Israel's upgraded Arrow ballistic missile shield passed a full interception test today, hitting a target in space meant to simulate the trajectory of the long-range weapons held by Iran, Syria and Hezbollah, the Defense Ministry said.

The success was a boost for "Arrow 3", among Israeli missile defense systems that get extensive U.S. funding. Its first attempt at a full trial, held a year ago, was aborted due to what designers said was a faulty deployment of the target.

Arrow 3 interceptors are designed to fly beyond the earth's atmosphere, where their warheads detach to become 'kamikaze' satellites, or "kill vehicles," that track and slam into the targets. Such high-altitude shoot-downs are meant to safely destroy incoming nuclear, biological or chemical missiles.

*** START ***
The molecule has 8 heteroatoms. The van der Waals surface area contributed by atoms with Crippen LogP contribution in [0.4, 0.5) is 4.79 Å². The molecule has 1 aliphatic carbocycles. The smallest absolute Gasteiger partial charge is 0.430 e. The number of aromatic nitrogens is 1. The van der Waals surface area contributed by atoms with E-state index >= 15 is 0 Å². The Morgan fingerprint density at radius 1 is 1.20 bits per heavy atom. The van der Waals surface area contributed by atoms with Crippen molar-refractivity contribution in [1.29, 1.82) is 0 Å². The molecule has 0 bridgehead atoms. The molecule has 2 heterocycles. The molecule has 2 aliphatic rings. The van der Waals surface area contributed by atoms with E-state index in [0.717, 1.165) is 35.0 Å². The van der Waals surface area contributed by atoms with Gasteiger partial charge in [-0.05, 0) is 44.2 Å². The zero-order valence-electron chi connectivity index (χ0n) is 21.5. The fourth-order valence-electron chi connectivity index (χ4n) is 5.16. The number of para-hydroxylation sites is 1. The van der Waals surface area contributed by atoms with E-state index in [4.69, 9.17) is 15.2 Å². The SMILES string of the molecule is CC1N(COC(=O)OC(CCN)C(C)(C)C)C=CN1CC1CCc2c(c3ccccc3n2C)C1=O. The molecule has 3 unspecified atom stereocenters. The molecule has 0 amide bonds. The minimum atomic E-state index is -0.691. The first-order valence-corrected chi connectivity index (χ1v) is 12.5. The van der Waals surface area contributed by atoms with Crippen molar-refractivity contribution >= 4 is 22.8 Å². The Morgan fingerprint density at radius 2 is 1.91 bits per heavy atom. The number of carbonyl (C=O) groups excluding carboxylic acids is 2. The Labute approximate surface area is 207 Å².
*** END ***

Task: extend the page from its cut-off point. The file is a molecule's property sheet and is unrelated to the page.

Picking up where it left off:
The Arrow system is jointly developed by state-owned IAI and U.S. firm Boeing and U.S. officials were present for the test. The earlier Arrow 2 was deployed more than a decade ago and officials put its success rate in trials at around 90 percent.

The United States has its own system for intercepting ballistic missiles in space, Aegis, but a senior Israeli official played down any comparison with Arrow 3.

Israel's strategic outlook has shifted in recent months, given the international deal in July curbing Iran's nuclear program, the depletion of the Syrian army's arsenal in that country's civil war and Hezbollah's reinforcement of Damascus against the rebels.

Israel and Hamas fought a Gaza war in 2014 but the Palestinian enclave has been relatively quiet since.

Independent journalism costs money. Support Times of Malta for the price of a coffee.

Support Us